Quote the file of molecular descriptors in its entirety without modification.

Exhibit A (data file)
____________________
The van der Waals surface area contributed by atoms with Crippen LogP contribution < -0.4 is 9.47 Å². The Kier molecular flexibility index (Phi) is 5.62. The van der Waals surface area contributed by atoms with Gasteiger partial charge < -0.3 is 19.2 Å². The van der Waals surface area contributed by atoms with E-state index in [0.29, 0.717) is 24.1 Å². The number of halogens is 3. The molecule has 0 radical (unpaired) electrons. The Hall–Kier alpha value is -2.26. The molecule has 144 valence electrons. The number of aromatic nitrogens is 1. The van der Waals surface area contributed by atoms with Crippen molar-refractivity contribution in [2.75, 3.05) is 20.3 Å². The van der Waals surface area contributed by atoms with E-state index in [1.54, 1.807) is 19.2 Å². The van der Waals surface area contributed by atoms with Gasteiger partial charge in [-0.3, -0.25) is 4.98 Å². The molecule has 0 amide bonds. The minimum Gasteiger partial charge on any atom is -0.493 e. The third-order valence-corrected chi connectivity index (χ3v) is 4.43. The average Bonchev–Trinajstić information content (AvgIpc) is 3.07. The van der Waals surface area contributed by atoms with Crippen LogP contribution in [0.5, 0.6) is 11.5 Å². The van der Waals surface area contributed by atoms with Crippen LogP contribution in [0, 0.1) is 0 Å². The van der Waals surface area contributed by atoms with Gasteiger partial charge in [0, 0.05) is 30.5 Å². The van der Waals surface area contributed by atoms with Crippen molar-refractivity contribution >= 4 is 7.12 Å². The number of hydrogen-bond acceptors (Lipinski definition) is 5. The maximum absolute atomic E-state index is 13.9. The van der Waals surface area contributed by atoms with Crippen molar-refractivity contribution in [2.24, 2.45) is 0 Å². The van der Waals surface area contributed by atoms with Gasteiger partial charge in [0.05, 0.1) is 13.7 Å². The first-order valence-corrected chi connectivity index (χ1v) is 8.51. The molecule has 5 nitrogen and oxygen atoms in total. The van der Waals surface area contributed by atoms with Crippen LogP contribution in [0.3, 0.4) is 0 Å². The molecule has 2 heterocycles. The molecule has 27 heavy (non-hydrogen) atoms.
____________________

The van der Waals surface area contributed by atoms with Crippen LogP contribution < -0.4 is 9.47 Å². The Kier molecular flexibility index (Phi) is 5.62. The van der Waals surface area contributed by atoms with Gasteiger partial charge < -0.3 is 19.2 Å². The van der Waals surface area contributed by atoms with E-state index in [0.29, 0.717) is 24.1 Å². The number of halogens is 3. The molecule has 0 radical (unpaired) electrons. The Hall–Kier alpha value is -2.26. The molecule has 144 valence electrons. The number of aromatic nitrogens is 1. The van der Waals surface area contributed by atoms with Crippen molar-refractivity contribution in [2.75, 3.05) is 20.3 Å². The van der Waals surface area contributed by atoms with E-state index in [1.54, 1.807) is 19.2 Å². The van der Waals surface area contributed by atoms with Gasteiger partial charge in [-0.3, -0.25) is 4.98 Å². The molecule has 0 amide bonds. The minimum Gasteiger partial charge on any atom is -0.493 e. The third-order valence-corrected chi connectivity index (χ3v) is 4.43. The average Bonchev–Trinajstić information content (AvgIpc) is 3.07. The van der Waals surface area contributed by atoms with Crippen LogP contribution in [0.5, 0.6) is 11.5 Å². The van der Waals surface area contributed by atoms with Crippen LogP contribution in [0, 0.1) is 0 Å². The van der Waals surface area contributed by atoms with Gasteiger partial charge in [0, 0.05) is 30.5 Å². The van der Waals surface area contributed by atoms with Crippen molar-refractivity contribution >= 4 is 7.12 Å². The number of hydrogen-bond acceptors (Lipinski definition) is 5. The maximum absolute atomic E-state index is 13.9. The van der Waals surface area contributed by atoms with Crippen molar-refractivity contribution in [2.24, 2.45) is 0 Å². The van der Waals surface area contributed by atoms with Gasteiger partial charge in [0.05, 0.1) is 13.7 Å². The first-order valence-corrected chi connectivity index (χ1v) is 8.51. The molecule has 5 nitrogen and oxygen atoms in total. The van der Waals surface area contributed by atoms with Crippen LogP contribution in [0.3, 0.4) is 0 Å². The molecule has 2 heterocycles. The molecule has 27 heavy (non-hydrogen) atoms.